Millennium Post

Pakistan militant group jumps to prominence with attacks

One of Pakistan’s most vicious militant groups has dramatically stepped up its attacks over the past month – striking mosques, Christians and security forces. The attacks have killed over 60 people in what appears to be a backlash to military operations.

Ever since it broke away from the Pakistani Taliban in 2014, Jamaat-ul-Ahrar or the Freedom Movement had been carrying out sporadic attacks, often weeks or months apart.

But since the beginning of September, it has struck 10 times, including a horrific bombing at a mosque earlier this month that killed 36 people, many of them children.

The spike in violence points to how Jamaat-ul-Ahrar, which the US declared a terrorist organisation last month, has eclipsed the Pakistani Taliban as the main, most aggressive militant group in a country, where multiple armed extremist factions operate.

The Pakistani Taliban, or Tehrik-e-Taliban, have been struggling in the face of a two-year offensive by the military against its bases in North Waziristan, along the Afghan border. The assault has hampered its ability to carry out attacks and fueled splits by factions breaking away from the movement.

In contrast, Jamaat-ul-Ahrar has continued its blows even after military assaults on its home territory in Mohmand, another tribal area in the northwest of the country along the border with Afghanistan.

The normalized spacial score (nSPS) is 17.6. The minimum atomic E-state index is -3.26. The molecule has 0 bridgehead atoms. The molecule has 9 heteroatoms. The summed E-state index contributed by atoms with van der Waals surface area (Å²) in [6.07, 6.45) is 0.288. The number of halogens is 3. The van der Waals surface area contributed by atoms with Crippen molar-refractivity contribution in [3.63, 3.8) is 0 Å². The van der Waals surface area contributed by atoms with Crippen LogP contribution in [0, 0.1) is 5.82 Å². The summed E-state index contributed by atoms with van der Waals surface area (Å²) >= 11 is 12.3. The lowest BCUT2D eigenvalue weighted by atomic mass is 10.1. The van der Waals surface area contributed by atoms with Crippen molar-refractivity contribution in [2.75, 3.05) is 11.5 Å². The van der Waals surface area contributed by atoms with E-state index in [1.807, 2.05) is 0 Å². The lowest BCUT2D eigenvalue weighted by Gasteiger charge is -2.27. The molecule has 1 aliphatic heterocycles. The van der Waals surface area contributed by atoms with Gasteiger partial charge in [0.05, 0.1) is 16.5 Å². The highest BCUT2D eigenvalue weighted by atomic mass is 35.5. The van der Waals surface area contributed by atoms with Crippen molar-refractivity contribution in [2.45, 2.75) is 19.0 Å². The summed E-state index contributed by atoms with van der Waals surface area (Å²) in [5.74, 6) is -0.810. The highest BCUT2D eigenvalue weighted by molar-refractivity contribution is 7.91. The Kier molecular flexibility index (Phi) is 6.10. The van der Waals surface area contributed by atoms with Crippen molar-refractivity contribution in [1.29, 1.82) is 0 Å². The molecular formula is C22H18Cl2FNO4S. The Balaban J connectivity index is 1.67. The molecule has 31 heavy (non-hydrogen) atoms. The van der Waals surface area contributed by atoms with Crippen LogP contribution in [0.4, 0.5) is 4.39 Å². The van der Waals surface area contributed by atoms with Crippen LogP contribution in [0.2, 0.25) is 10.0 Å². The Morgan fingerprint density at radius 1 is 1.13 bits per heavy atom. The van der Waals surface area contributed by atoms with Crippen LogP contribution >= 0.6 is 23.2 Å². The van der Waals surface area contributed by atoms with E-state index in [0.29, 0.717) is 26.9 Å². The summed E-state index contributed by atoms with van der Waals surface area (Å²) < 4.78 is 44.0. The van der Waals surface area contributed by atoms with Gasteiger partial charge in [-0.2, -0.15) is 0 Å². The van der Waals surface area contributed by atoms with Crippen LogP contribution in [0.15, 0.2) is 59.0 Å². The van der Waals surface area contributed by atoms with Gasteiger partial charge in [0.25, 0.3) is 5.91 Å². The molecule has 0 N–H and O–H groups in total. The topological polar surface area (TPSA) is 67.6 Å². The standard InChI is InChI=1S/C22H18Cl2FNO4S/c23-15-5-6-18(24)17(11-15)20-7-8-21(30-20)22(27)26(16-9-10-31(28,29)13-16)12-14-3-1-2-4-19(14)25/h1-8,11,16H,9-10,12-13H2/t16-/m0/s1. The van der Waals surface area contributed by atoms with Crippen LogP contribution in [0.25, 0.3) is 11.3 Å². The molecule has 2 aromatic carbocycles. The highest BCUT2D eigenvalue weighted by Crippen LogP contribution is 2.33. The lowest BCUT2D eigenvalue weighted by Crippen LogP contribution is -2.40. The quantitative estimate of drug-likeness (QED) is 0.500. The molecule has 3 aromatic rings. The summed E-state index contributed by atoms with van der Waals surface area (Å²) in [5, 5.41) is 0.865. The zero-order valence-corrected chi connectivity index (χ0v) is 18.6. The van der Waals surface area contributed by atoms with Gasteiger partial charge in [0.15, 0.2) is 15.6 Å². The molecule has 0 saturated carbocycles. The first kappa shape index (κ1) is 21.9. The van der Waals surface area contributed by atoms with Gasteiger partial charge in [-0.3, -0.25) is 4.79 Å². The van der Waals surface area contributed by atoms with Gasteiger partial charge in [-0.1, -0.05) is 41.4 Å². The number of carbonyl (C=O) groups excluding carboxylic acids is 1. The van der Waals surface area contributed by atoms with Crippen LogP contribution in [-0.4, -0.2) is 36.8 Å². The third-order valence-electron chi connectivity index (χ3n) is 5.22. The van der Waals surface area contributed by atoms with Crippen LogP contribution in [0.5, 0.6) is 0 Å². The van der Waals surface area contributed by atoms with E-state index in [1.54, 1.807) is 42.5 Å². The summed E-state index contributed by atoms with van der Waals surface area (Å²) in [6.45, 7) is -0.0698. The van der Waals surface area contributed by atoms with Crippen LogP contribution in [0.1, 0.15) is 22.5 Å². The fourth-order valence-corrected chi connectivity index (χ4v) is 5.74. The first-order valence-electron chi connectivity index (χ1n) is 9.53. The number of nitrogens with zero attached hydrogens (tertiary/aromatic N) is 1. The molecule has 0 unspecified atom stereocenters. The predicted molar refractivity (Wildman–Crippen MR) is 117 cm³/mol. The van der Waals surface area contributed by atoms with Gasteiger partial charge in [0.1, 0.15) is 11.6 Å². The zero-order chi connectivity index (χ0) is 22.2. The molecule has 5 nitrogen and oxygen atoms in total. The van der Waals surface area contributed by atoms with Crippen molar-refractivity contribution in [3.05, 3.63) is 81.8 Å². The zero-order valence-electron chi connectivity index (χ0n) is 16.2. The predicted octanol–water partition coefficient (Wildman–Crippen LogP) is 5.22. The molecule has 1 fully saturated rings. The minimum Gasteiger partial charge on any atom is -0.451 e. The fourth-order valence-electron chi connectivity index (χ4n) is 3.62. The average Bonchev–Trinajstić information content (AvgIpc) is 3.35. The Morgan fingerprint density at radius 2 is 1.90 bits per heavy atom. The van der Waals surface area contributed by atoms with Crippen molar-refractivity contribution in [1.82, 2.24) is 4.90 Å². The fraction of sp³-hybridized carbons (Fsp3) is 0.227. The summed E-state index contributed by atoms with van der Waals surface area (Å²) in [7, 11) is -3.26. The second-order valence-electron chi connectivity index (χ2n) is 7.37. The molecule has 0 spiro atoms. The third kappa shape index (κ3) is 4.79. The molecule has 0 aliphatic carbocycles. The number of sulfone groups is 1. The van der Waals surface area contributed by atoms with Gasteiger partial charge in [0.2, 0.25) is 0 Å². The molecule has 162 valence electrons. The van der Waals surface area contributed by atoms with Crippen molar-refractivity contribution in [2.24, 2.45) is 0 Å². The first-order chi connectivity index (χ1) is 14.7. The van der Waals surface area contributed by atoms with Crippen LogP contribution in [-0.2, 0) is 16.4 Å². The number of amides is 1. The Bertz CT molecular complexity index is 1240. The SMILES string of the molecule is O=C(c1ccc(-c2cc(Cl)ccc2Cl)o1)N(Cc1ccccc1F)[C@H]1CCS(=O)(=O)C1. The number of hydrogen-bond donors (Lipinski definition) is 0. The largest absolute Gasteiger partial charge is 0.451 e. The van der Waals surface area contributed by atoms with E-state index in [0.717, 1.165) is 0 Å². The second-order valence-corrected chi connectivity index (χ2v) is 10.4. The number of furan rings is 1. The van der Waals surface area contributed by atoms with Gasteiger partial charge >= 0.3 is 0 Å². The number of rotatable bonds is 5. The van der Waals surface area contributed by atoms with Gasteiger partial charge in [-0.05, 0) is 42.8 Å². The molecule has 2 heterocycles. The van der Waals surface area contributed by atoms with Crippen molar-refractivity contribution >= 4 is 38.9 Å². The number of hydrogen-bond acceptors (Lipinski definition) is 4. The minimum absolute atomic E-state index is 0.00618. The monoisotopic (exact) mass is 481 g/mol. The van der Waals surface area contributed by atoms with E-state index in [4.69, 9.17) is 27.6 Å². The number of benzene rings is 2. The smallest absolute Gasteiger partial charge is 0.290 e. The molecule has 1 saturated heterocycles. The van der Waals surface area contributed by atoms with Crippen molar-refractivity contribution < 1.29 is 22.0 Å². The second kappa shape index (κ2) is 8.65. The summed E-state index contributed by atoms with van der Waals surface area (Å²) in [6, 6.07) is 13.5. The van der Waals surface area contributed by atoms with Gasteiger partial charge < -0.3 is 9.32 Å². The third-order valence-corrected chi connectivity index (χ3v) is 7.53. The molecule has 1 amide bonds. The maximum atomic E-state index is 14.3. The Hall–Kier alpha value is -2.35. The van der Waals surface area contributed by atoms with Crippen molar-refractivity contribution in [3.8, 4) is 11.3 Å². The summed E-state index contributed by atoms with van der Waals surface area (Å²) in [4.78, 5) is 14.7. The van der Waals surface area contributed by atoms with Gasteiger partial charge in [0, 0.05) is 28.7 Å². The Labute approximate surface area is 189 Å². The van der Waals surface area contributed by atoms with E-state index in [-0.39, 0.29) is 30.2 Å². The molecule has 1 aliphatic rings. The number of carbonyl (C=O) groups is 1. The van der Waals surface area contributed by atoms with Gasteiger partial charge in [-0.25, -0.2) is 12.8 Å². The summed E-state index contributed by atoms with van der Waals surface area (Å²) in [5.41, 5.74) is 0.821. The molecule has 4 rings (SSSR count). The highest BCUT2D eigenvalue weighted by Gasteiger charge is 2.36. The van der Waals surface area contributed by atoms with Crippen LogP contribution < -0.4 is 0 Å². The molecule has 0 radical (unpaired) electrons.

It gained notoriety in late 2014 when it took responsibility for a vicious attack on an army school that killed 125 people, mostly children, and again in early 2016 with a series of brutal strikes, including suicide bombings against Christians in Lahore on Easter that killed over 70 people.

In a sign of its success, other groups have tried to claim responsibility for its attacks. 

For example, the Islamic State (IS)group, which has been trying to make inroads into Pakistan made a competing claim to have carried out an August suicide bombing in Quetta that killed 80 people, mostly lawyers. But security officials say they believe Jamaat-ul-Ahrar was behind the attack.

A counter-terrorism official in northwestern Pakistan said Jamaat-ul-Ahrar is the most extreme of the militant groups operating at the Afghanistan-Pakistan border region and poses a “serious challenge” to security forces. 

Pakistan’s military in recent weeks picked up chatter among Jamaat-ul-Ahrar militants that warned of increased attacks, said Mahmood Shah, a retired army brigadier and former military intelligence official, who still has close military ties. 
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